Orthoptera of North Carolina
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View Gryllidae Members: NC Records

Anaxipha tinnula Walker & Funk, 2014 - Tidewater Trig


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Taxonomy
Family: Gryllidae Subfamily: Trigonidiinae Tribe: TrigonidiiniSynonym: Anaxipha n. sp. E; Anaxipha scia (sensu Fulton)
Comments: One of thirteen species in this genus that occur in North America north of Mexico (SINA, 2017); nine have been recorded in North Carolina. Tinnula belongs to the Exigua Species Group, which also includes exigua, tinnulacita, thomasi, and tinnulenta in North Carolina (Walker and Funk, 2014).
Species Status: Fulton (1956) identified this species as Anaxipha scia (Hebard), but it was later recognized as a distinct species by Walker and Funk (2014).
Identification
Field Guide Descriptions: Online Photographs: SINA, Google ImagesTechnical Description, Adults/Nymphs: Walker and Funk (2014)SINA 610a.htm                                                                                  
Comments: A very small, brown Trig. Like other members of the exigua group, it possess a stripe on the lateral face of the femur, although it is often pale or obsolescent in this species (Walker and Funk, 2014). Structural features -- particularly the number of pegs on the stridulatory file -- must be examined to identify this species; the song and habitat associations are also distinctive.
Total Length [body plus wings; excludes ovipositor]: 6.4-6.7 mm, males; 7.0 mm, females (Walker and Funk, 2014)
Structural Features: Stridulatory file with about 200 teeth (range 184-217). Length of ovipositor 1.8-2.0 mm. Ratio of length of hind femur to ovipositor 2.4-2.8 Walker and Funk, 2014). Long-winged forms have been observed (Fulton, 1956) but appear to be rare (Walker and Funk, 2014).
Singing Behavior: According to Walker and Funk (2014), the song of tinnula is a slow, continuous tinkle, with pulse rate of about 8 pulses per second at 77 degrees F (= 25 C), with the dominant frequency about 6.5 kHz. Fulton (1956) described the song of tinnula (which he called scia) as bell-like and similar to both tinnulenta and tinnulacita (which he regarded as forms of exigua). At temperatures between 60 and 5 degrees F, Fulton observed the pulse rate of tinnula to be 4-5 pulses per second, compared to 3-4 for tinnulenta and 7-9 for tinnulacita. Fulton also noted that Allonemobius tinnulus has a slow tinkling song very similar to that of tinnula but that it occurs in very different habitats (dry upland woods).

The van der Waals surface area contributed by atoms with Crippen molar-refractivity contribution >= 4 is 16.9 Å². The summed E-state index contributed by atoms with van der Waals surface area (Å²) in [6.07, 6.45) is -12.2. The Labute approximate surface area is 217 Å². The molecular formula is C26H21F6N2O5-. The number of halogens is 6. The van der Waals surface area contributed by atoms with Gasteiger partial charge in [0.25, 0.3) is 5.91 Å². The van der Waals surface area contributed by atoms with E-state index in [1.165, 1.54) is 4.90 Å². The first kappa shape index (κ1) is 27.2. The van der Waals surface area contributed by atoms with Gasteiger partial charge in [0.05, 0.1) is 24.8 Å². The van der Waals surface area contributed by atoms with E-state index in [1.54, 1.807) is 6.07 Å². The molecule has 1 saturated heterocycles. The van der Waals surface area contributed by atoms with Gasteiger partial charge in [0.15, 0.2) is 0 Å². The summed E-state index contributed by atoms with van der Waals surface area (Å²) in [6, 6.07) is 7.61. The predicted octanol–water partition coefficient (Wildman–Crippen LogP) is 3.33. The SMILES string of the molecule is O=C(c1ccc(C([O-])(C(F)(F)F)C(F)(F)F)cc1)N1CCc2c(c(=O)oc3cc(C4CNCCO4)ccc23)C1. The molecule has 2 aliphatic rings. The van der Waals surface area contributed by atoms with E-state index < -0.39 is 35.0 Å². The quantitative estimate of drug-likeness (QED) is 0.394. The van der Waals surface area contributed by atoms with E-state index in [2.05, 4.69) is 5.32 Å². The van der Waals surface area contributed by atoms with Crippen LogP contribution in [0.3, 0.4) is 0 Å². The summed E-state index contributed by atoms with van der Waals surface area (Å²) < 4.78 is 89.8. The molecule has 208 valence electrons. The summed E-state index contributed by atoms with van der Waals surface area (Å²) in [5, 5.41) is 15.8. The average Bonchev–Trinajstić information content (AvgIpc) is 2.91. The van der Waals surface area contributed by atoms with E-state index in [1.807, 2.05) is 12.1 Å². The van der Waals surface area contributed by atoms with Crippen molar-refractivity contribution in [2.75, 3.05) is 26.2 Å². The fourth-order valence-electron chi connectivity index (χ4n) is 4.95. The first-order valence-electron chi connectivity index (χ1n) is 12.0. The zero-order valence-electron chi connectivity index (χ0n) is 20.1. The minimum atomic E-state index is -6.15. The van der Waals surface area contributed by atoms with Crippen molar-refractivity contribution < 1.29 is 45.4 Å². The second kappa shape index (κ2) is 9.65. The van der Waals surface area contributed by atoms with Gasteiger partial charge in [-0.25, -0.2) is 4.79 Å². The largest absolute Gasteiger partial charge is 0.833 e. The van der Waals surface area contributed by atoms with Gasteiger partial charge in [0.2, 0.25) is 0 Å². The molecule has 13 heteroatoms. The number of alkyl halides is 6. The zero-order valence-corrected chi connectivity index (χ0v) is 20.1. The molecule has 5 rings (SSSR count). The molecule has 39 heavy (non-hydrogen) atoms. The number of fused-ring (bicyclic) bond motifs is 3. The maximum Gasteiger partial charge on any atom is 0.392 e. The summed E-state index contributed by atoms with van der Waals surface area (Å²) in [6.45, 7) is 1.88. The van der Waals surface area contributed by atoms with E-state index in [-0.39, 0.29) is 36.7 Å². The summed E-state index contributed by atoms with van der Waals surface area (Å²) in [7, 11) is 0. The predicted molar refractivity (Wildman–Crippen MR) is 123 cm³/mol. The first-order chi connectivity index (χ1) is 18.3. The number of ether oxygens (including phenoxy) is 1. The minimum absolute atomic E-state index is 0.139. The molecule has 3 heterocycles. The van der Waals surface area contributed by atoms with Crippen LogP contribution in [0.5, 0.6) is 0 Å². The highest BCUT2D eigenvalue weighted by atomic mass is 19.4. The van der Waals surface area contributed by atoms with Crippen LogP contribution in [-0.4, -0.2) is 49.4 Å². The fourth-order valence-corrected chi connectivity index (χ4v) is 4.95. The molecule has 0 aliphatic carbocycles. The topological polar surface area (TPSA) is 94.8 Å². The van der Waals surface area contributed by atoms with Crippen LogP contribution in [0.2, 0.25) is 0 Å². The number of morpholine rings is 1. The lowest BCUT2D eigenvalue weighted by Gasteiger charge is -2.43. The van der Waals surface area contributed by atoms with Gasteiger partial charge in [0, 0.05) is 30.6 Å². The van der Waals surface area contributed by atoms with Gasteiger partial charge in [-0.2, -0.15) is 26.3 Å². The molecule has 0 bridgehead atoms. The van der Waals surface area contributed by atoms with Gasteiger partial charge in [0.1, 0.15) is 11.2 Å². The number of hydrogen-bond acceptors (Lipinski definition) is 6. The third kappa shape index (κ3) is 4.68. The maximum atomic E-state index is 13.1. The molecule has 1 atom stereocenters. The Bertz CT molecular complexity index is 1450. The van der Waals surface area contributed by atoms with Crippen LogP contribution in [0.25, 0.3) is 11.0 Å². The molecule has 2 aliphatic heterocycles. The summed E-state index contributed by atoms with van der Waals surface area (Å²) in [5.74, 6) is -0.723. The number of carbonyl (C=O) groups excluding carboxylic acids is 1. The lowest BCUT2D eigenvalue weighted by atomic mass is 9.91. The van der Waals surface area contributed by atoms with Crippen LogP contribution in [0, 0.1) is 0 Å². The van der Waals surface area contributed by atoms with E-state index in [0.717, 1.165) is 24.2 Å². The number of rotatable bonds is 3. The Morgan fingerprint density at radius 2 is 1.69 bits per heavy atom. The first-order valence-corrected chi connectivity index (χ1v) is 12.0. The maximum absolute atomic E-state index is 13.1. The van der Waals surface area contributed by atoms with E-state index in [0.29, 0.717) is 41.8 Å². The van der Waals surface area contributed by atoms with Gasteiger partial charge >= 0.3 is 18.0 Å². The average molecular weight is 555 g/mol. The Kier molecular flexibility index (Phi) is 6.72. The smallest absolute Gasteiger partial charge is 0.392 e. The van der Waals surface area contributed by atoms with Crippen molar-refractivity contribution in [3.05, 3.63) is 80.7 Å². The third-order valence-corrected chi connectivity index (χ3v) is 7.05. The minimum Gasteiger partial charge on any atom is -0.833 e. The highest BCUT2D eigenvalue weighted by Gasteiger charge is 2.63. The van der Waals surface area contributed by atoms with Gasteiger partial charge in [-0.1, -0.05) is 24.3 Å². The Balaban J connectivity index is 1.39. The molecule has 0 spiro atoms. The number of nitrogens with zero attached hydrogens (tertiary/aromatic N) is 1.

Nymphal Stages and Development: Apparently undescribed but unlikely to be distinguishable, particularly from other members of the Exigua Species Groups
Distribution in North Carolina
County Map: Clicking on a county returns the records for the species in that county.
Adult Dates:
 High Mountains (HM) ≥ 4,000 ft.
 Low Mountains (LM) < 4,000 ft.
 Piedmont (Pd)
 Coastal Plain (CP)

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Habitats and Life History
Habitats: Appears to be restricted to marsh grasses, including those of saltwater marshes (Carolina Beach) and fresh-to-brackish marshes (New Bern and Swanquarter) (Fulton, 1956)
Diet: Associated with tall grasses, sedges, and rushes but its exact diet is unrecorded
Observation Methods: Most easily detected by its song. Fulton (1956) noted that tinnula, like tinnulenta and tinnulacita, sing most vigorously in the morning and much less on cool nights.
Abundance/Frequency: Fulton (1956) collected large numbers on at least a couple of occasions: 34 at New Bern and 40 at Carolina Beach
Adult Phenology: Adults have been collected in August and September in North Carolina (Fulton, 1956)
Status in North Carolina
Natural Heritage Program Status:
Natural Heritage Program Ranks: [GNR] [S3S4]
State Protection: Has no legal protection, although permits are required to collect it on state parks and other public lands
Comments: All of our records for this species are historic, although it is highly likely to still occur in our coastal marshes. It appears to be highly specialized on tall marsh graminoids and is likely to be vulnerable to coastal development. Since it apparently can use a variety of marsh habitat types, however, it may be relatively immune to the effects of sea level rise and may actually benefit from swamp or peatland conversion to marshes due to salt water intrusion. Nonetheless, surveys should be conducted to determine its current distribution, habitat and dietary associations to assess its current status within the state.